When Harris Rosen was about 10 in the 1940s, he and his younger brother Ron were walking to the library on the Lower East Side of Manhattan, otherwise known as the Bowery, when a sightseeing bus pulled alongside them. Two well-dressed women got off the bus, and Rosen heard them say in a condescending tone: “So, this is how they live.”
The Rosen brothers were confused. Despite walking by homeless derelicts and alcoholics under the Third Avenue elevated subway, they loved their neighborhood, also known as “Skid Row.” After all, they thought they had an idyllic childhood, filling the days playing stickball, punchball, Johnny-on-the-Pony and ringa-levio with their friends.
When they returned home to their seventh-floor apartment as their mother, Lee, was tucking them into bed, they asked her why those women would say such a thing.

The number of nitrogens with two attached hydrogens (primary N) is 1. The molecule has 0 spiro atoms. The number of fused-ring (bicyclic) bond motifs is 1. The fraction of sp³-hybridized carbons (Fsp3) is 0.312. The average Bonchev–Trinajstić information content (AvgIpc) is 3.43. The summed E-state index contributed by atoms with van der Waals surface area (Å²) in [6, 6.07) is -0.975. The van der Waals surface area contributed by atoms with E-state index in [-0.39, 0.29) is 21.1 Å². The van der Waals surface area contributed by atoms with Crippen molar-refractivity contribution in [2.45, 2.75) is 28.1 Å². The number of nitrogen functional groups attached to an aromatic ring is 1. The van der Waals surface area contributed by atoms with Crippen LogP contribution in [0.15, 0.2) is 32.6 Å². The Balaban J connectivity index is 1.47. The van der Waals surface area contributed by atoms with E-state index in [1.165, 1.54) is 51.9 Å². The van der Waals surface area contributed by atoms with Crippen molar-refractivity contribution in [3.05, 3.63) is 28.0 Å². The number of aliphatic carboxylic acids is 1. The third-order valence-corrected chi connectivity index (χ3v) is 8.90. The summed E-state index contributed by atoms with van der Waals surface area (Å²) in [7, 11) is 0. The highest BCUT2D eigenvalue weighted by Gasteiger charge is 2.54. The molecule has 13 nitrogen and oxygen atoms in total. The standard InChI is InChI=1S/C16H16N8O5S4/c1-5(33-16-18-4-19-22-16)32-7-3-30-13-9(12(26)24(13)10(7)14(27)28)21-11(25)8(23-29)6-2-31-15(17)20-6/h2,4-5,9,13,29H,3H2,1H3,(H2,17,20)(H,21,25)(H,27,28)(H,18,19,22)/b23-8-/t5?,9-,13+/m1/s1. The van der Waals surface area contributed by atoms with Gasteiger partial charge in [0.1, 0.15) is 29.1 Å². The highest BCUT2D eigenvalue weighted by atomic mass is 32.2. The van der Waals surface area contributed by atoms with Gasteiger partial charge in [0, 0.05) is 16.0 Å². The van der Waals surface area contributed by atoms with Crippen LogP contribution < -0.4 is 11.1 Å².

“Not everyone lives this way,” she said softly. “Not every neighborhood has a Bowery. If you guys want to leave this neighborhood someday, you have to work hard in school–study, study, study—and if you’re lucky even to graduate college.”
Thus, the seed of education was firmly planted in young Harris’s consciousness. Fast-forward five decades, and Rosen, then a multimillionaire hotel magnate with eight properties in the Orlando area, had an epiphany to give back to the underserved who weren’t given the same parental advice, hope, education and opportunity to succeed.
Read the entire story in the November/December 2020 issue of ONYX Magazine.